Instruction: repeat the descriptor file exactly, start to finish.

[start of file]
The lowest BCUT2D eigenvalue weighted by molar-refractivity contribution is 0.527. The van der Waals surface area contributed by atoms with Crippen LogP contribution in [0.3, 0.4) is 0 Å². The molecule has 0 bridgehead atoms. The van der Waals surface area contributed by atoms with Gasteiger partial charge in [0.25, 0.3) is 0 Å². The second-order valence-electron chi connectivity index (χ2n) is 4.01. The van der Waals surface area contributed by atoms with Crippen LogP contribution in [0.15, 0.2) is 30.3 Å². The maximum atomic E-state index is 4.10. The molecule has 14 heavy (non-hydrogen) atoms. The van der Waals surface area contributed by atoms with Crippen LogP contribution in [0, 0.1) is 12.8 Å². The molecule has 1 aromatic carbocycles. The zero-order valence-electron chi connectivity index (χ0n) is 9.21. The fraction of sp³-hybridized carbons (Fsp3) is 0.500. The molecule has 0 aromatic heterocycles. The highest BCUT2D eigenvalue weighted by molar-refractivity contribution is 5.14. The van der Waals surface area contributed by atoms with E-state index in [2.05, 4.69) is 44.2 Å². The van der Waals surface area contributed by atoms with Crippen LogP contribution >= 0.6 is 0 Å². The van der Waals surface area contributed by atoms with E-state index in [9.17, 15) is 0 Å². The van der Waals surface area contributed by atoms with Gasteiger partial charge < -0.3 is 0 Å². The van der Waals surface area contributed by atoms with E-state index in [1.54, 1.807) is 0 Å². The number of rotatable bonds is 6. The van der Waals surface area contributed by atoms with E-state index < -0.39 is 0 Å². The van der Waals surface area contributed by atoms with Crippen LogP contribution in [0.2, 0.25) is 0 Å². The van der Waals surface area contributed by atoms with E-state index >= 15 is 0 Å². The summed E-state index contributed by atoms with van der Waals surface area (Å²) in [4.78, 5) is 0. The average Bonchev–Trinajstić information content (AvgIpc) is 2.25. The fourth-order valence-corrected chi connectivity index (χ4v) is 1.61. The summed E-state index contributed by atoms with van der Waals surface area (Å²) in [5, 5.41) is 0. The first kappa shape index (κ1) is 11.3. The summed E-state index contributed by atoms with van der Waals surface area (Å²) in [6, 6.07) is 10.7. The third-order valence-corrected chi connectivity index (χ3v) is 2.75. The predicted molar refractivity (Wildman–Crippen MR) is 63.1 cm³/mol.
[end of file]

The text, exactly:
The lowest BCUT2D eigenvalue weighted by molar-refractivity contribution is 0.527. The van der Waals surface area contributed by atoms with Crippen LogP contribution in [0.3, 0.4) is 0 Å². The molecule has 0 bridgehead atoms. The van der Waals surface area contributed by atoms with Gasteiger partial charge in [0.25, 0.3) is 0 Å². The second-order valence-electron chi connectivity index (χ2n) is 4.01. The van der Waals surface area contributed by atoms with Crippen LogP contribution in [0.15, 0.2) is 30.3 Å². The maximum atomic E-state index is 4.10. The molecule has 14 heavy (non-hydrogen) atoms. The van der Waals surface area contributed by atoms with Crippen LogP contribution in [0, 0.1) is 12.8 Å². The molecule has 1 aromatic carbocycles. The zero-order valence-electron chi connectivity index (χ0n) is 9.21. The fraction of sp³-hybridized carbons (Fsp3) is 0.500. The molecule has 0 aromatic heterocycles. The highest BCUT2D eigenvalue weighted by molar-refractivity contribution is 5.14. The van der Waals surface area contributed by atoms with E-state index in [2.05, 4.69) is 44.2 Å². The van der Waals surface area contributed by atoms with Crippen LogP contribution >= 0.6 is 0 Å². The van der Waals surface area contributed by atoms with E-state index in [9.17, 15) is 0 Å². The van der Waals surface area contributed by atoms with Gasteiger partial charge < -0.3 is 0 Å². The van der Waals surface area contributed by atoms with E-state index in [1.54, 1.807) is 0 Å². The number of rotatable bonds is 6. The van der Waals surface area contributed by atoms with E-state index < -0.39 is 0 Å². The van der Waals surface area contributed by atoms with Crippen LogP contribution in [0.2, 0.25) is 0 Å². The van der Waals surface area contributed by atoms with E-state index >= 15 is 0 Å². The summed E-state index contributed by atoms with van der Waals surface area (Å²) in [4.78, 5) is 0. The average Bonchev–Trinajstić information content (AvgIpc) is 2.25. The fourth-order valence-corrected chi connectivity index (χ4v) is 1.61. The summed E-state index contributed by atoms with van der Waals surface area (Å²) in [5, 5.41) is 0. The first kappa shape index (κ1) is 11.3. The summed E-state index contributed by atoms with van der Waals surface area (Å²) in [6, 6.07) is 10.7. The third-order valence-corrected chi connectivity index (χ3v) is 2.75. The predicted molar refractivity (Wildman–Crippen MR) is 63.1 cm³/mol.